The main platform of the third wave feminist movement was to combat the cultural ideologies that trained women to be subservient to men regardless of their legal status. One major representation of this struggle was in the area of rape and other crimes against women. Rather than petition the men who run the courts to avenge these wrongs against women, the third wave feminists wanted to put women in a position where they would no longer be victims in the first place. The main method for achieving these aims also sets the third wave apart from the second wave. Rather than highly organized protests and rallies the new feminists relied on change at a more personal level. They emphasized the importance of having individual voices heard rather than a concrete political message. They organized workshops and conferences to teach women how to take up more space in the world. These conferences were meant to encourage women to throw off the patriarchal ideas of femininity as quiet, small, obliging, weak, etc. They wanted individual women to discover their voices and be able to express their political views more effectively without the fear of being labeled as “bitchy,” “difficult,” “annoying,” etc. They were focused on taking the legal powers that had been won by their predecessors and retrain women to take them on. What good are legal powers if women still don’t feel as though they are “good enough” to exercise them? Because it focused more on the ability of women to participate in a political discourse rather than a set political platform many critics argue that it is not a legitimate political phenomenon. This idea however just plays into the patriarchy that keeps women from being taken seriously throughout political discourse. Because it involves women teaching and communicating with other women outside of the traditional framework of patriarchal politics it was invalid. But for the girls and women who participated in it, it was as real and legitimate as any movement before it. It was their attempt to create a political and social climate where women could truly be equal citizens of the so-called developed world.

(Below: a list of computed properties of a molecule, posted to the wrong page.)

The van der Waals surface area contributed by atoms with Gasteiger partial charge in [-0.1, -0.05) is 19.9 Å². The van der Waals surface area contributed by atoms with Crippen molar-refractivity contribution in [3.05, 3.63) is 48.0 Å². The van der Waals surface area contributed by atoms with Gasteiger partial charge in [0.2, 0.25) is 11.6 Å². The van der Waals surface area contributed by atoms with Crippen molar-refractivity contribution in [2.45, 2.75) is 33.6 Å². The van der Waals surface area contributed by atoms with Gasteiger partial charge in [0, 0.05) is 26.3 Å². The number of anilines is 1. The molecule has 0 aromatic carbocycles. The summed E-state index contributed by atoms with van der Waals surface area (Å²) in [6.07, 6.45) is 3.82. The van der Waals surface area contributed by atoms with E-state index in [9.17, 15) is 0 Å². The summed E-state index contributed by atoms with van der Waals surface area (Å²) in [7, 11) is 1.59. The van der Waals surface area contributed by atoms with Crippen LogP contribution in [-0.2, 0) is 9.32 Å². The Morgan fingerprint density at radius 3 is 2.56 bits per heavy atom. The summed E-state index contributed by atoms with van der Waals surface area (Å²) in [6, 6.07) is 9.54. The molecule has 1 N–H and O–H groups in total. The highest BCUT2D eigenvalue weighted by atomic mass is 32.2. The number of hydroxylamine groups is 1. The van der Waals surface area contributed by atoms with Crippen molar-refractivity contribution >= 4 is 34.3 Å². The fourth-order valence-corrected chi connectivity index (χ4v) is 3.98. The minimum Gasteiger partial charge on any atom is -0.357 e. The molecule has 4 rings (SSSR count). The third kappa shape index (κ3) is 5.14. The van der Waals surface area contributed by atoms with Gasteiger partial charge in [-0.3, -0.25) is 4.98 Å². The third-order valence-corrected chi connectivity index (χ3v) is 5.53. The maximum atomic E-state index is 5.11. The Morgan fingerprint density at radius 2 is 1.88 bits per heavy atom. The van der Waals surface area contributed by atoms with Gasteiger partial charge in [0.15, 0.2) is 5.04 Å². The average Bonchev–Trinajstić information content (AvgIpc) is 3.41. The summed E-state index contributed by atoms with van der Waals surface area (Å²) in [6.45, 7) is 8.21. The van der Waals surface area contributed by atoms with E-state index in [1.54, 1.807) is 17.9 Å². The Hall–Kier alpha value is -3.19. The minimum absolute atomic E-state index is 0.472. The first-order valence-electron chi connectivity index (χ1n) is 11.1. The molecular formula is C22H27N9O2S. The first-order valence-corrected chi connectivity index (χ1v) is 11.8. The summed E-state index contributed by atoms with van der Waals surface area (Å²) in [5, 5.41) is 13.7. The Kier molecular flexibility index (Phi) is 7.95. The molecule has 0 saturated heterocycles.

Rape was possibly the most well defined issue of the third wave feminist movement. Third wave feminist thinkers saw rape as both a side effect and a contributor to institutionalized patriarchy. Rape, they assert, is not a random crime or a fact of life. It happens because women are made to feel helpless by societies training. If women feel as though they are helpless against men they often don’t even attempt to put up a fight, assuming that they can’t stand up to a male attacker without even trying. So in this way, patriarchy makes women feel inferior and pre-defeats them in their own mind as well as the mind of the attacker. Conversely, rape is not only caused by patriarchy, it contributes to it. Riot Grrrls often felt that talking about rape and related issues was a huge step in preventing it. It was a very unseemly topic and one not often given exposure in the mainstream media. Riot grrrl gave women a platform to talk about what had happened to them and people they knew and discuss ways to stop it from happening to other people. Topics such as rape and abuse are often considered to be "innapropriate" especially in the media culture of the United States and for that reason they are shoved to the side. Many politcal powers also argue that rape is a personal issue, an issue to be dealt with on a case by case basis by the courts and the justice system, not the government. Riot Grrrls saw it as a very political issue and challenges lawmakers and enforcers alike to place a much higher stock in making the streets, bars, and mosh pits safe for women. Fear is a tool used by the patriarchy to keep women in their place when laws have failed to do so and as such, is the last great hurdle for the women's movement. The riot grrrl movement and others like it are about taking the symbolic legal battles that have been won and making them mean something real for the lives of young women.